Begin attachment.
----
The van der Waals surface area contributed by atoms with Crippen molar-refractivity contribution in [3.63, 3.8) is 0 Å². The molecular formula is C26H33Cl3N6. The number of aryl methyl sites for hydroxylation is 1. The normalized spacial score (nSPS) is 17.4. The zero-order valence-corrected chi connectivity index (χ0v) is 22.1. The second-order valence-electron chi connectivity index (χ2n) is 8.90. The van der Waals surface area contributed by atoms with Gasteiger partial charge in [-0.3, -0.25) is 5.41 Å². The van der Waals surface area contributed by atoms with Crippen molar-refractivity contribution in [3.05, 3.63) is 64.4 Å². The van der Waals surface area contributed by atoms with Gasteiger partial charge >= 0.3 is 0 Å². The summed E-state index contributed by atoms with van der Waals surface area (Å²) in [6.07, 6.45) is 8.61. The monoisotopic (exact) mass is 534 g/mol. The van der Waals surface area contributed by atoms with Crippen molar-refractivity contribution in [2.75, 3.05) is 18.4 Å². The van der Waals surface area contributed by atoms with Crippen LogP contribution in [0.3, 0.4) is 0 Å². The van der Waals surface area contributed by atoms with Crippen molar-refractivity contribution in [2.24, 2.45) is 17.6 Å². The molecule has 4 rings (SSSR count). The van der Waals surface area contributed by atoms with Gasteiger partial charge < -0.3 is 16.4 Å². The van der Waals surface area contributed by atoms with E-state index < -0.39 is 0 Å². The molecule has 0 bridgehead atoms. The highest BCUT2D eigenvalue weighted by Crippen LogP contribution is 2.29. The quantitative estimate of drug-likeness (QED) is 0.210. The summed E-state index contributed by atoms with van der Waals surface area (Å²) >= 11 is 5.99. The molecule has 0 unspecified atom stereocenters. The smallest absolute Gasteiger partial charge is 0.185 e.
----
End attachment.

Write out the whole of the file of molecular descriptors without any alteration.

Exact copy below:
The van der Waals surface area contributed by atoms with Crippen molar-refractivity contribution in [3.63, 3.8) is 0 Å². The molecular formula is C26H33Cl3N6. The number of aryl methyl sites for hydroxylation is 1. The normalized spacial score (nSPS) is 17.4. The zero-order valence-corrected chi connectivity index (χ0v) is 22.1. The second-order valence-electron chi connectivity index (χ2n) is 8.90. The van der Waals surface area contributed by atoms with Gasteiger partial charge in [-0.3, -0.25) is 5.41 Å². The van der Waals surface area contributed by atoms with Crippen molar-refractivity contribution in [3.05, 3.63) is 64.4 Å². The van der Waals surface area contributed by atoms with Gasteiger partial charge >= 0.3 is 0 Å². The summed E-state index contributed by atoms with van der Waals surface area (Å²) in [6.07, 6.45) is 8.61. The monoisotopic (exact) mass is 534 g/mol. The van der Waals surface area contributed by atoms with Crippen molar-refractivity contribution in [2.75, 3.05) is 18.4 Å². The van der Waals surface area contributed by atoms with Crippen LogP contribution in [0.3, 0.4) is 0 Å². The van der Waals surface area contributed by atoms with Crippen molar-refractivity contribution in [2.24, 2.45) is 17.6 Å². The molecule has 4 rings (SSSR count). The van der Waals surface area contributed by atoms with Gasteiger partial charge < -0.3 is 16.4 Å². The van der Waals surface area contributed by atoms with E-state index < -0.39 is 0 Å². The molecule has 0 bridgehead atoms. The highest BCUT2D eigenvalue weighted by Crippen LogP contribution is 2.29. The quantitative estimate of drug-likeness (QED) is 0.210. The summed E-state index contributed by atoms with van der Waals surface area (Å²) >= 11 is 5.99. The molecule has 0 unspecified atom stereocenters. The smallest absolute Gasteiger partial charge is 0.185 e.